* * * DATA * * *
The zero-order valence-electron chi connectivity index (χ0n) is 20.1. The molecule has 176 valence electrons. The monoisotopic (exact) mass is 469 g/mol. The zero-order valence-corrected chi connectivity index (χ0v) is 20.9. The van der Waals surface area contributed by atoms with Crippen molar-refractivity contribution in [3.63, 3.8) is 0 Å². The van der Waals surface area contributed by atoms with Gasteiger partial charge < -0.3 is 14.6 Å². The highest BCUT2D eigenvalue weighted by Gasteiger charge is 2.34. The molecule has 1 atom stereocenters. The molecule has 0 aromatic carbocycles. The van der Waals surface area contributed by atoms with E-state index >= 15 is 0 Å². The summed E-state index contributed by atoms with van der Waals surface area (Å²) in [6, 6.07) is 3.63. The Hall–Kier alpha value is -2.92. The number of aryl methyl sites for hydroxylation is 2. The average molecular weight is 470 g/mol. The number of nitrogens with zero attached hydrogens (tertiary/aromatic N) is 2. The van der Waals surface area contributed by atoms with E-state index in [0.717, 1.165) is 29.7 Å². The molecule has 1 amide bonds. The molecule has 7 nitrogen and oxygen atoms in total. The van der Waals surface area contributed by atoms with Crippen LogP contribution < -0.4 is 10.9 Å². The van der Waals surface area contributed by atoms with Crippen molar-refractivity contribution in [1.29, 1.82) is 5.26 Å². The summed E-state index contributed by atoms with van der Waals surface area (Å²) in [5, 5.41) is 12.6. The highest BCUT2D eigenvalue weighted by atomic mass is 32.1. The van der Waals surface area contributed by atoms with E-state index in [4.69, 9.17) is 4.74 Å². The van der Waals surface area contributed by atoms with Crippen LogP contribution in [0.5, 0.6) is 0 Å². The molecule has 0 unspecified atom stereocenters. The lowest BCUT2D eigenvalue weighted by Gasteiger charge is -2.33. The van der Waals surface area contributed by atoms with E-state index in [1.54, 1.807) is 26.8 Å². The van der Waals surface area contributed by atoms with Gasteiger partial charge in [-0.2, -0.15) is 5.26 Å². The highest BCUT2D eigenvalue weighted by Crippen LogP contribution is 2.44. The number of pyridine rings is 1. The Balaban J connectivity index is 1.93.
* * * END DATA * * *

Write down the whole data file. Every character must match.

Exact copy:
The zero-order valence-electron chi connectivity index (χ0n) is 20.1. The molecule has 176 valence electrons. The monoisotopic (exact) mass is 469 g/mol. The zero-order valence-corrected chi connectivity index (χ0v) is 20.9. The van der Waals surface area contributed by atoms with Crippen molar-refractivity contribution in [3.63, 3.8) is 0 Å². The van der Waals surface area contributed by atoms with Gasteiger partial charge < -0.3 is 14.6 Å². The highest BCUT2D eigenvalue weighted by Gasteiger charge is 2.34. The molecule has 1 atom stereocenters. The molecule has 0 aromatic carbocycles. The van der Waals surface area contributed by atoms with E-state index >= 15 is 0 Å². The summed E-state index contributed by atoms with van der Waals surface area (Å²) in [6, 6.07) is 3.63. The Hall–Kier alpha value is -2.92. The number of aryl methyl sites for hydroxylation is 2. The average molecular weight is 470 g/mol. The number of nitrogens with zero attached hydrogens (tertiary/aromatic N) is 2. The van der Waals surface area contributed by atoms with E-state index in [0.717, 1.165) is 29.7 Å². The molecule has 1 amide bonds. The molecule has 7 nitrogen and oxygen atoms in total. The van der Waals surface area contributed by atoms with Crippen LogP contribution < -0.4 is 10.9 Å². The van der Waals surface area contributed by atoms with Crippen molar-refractivity contribution in [1.29, 1.82) is 5.26 Å². The summed E-state index contributed by atoms with van der Waals surface area (Å²) in [5, 5.41) is 12.6. The highest BCUT2D eigenvalue weighted by atomic mass is 32.1. The van der Waals surface area contributed by atoms with E-state index in [4.69, 9.17) is 4.74 Å². The van der Waals surface area contributed by atoms with Crippen LogP contribution in [0.5, 0.6) is 0 Å². The molecule has 0 unspecified atom stereocenters. The lowest BCUT2D eigenvalue weighted by Gasteiger charge is -2.33. The van der Waals surface area contributed by atoms with E-state index in [1.54, 1.807) is 26.8 Å². The van der Waals surface area contributed by atoms with Gasteiger partial charge in [-0.2, -0.15) is 5.26 Å². The highest BCUT2D eigenvalue weighted by Crippen LogP contribution is 2.44. The number of pyridine rings is 1. The Balaban J connectivity index is 1.93.